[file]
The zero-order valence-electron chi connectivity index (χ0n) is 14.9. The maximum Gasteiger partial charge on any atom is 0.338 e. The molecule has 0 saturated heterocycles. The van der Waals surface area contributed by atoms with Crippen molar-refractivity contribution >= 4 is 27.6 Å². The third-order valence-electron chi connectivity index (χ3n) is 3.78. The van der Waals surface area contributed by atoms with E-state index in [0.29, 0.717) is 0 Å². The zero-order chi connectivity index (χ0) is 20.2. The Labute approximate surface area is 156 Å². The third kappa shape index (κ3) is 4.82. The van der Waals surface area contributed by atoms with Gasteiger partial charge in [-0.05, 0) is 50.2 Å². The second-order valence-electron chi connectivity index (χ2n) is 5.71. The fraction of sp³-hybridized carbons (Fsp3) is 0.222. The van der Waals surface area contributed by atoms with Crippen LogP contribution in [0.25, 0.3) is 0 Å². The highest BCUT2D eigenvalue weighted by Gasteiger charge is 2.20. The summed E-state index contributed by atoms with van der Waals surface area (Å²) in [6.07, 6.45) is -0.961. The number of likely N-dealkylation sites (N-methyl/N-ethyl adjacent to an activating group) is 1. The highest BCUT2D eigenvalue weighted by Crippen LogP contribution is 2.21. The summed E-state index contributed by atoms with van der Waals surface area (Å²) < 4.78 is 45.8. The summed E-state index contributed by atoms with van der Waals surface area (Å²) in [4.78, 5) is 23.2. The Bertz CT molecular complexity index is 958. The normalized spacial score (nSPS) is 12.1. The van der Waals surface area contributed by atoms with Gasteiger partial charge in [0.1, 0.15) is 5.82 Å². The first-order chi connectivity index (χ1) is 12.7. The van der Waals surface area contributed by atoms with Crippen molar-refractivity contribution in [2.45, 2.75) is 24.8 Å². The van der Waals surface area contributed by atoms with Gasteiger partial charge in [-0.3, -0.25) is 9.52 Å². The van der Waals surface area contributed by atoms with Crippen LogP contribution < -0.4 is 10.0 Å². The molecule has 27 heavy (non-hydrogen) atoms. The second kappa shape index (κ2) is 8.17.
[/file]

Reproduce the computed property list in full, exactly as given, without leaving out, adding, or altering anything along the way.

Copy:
The zero-order valence-electron chi connectivity index (χ0n) is 14.9. The maximum Gasteiger partial charge on any atom is 0.338 e. The molecule has 0 saturated heterocycles. The van der Waals surface area contributed by atoms with Crippen molar-refractivity contribution >= 4 is 27.6 Å². The third-order valence-electron chi connectivity index (χ3n) is 3.78. The van der Waals surface area contributed by atoms with E-state index in [0.29, 0.717) is 0 Å². The zero-order chi connectivity index (χ0) is 20.2. The Labute approximate surface area is 156 Å². The third kappa shape index (κ3) is 4.82. The van der Waals surface area contributed by atoms with Gasteiger partial charge in [-0.05, 0) is 50.2 Å². The second-order valence-electron chi connectivity index (χ2n) is 5.71. The fraction of sp³-hybridized carbons (Fsp3) is 0.222. The van der Waals surface area contributed by atoms with Crippen LogP contribution in [0.25, 0.3) is 0 Å². The highest BCUT2D eigenvalue weighted by Gasteiger charge is 2.20. The summed E-state index contributed by atoms with van der Waals surface area (Å²) in [6.07, 6.45) is -0.961. The number of likely N-dealkylation sites (N-methyl/N-ethyl adjacent to an activating group) is 1. The highest BCUT2D eigenvalue weighted by Crippen LogP contribution is 2.21. The summed E-state index contributed by atoms with van der Waals surface area (Å²) < 4.78 is 45.8. The summed E-state index contributed by atoms with van der Waals surface area (Å²) in [4.78, 5) is 23.2. The Bertz CT molecular complexity index is 958. The normalized spacial score (nSPS) is 12.1. The van der Waals surface area contributed by atoms with Gasteiger partial charge in [0.1, 0.15) is 5.82 Å². The first-order chi connectivity index (χ1) is 12.7. The van der Waals surface area contributed by atoms with Crippen molar-refractivity contribution in [2.45, 2.75) is 24.8 Å². The van der Waals surface area contributed by atoms with Gasteiger partial charge in [-0.3, -0.25) is 9.52 Å². The van der Waals surface area contributed by atoms with Crippen LogP contribution < -0.4 is 10.0 Å². The molecule has 27 heavy (non-hydrogen) atoms. The second kappa shape index (κ2) is 8.17.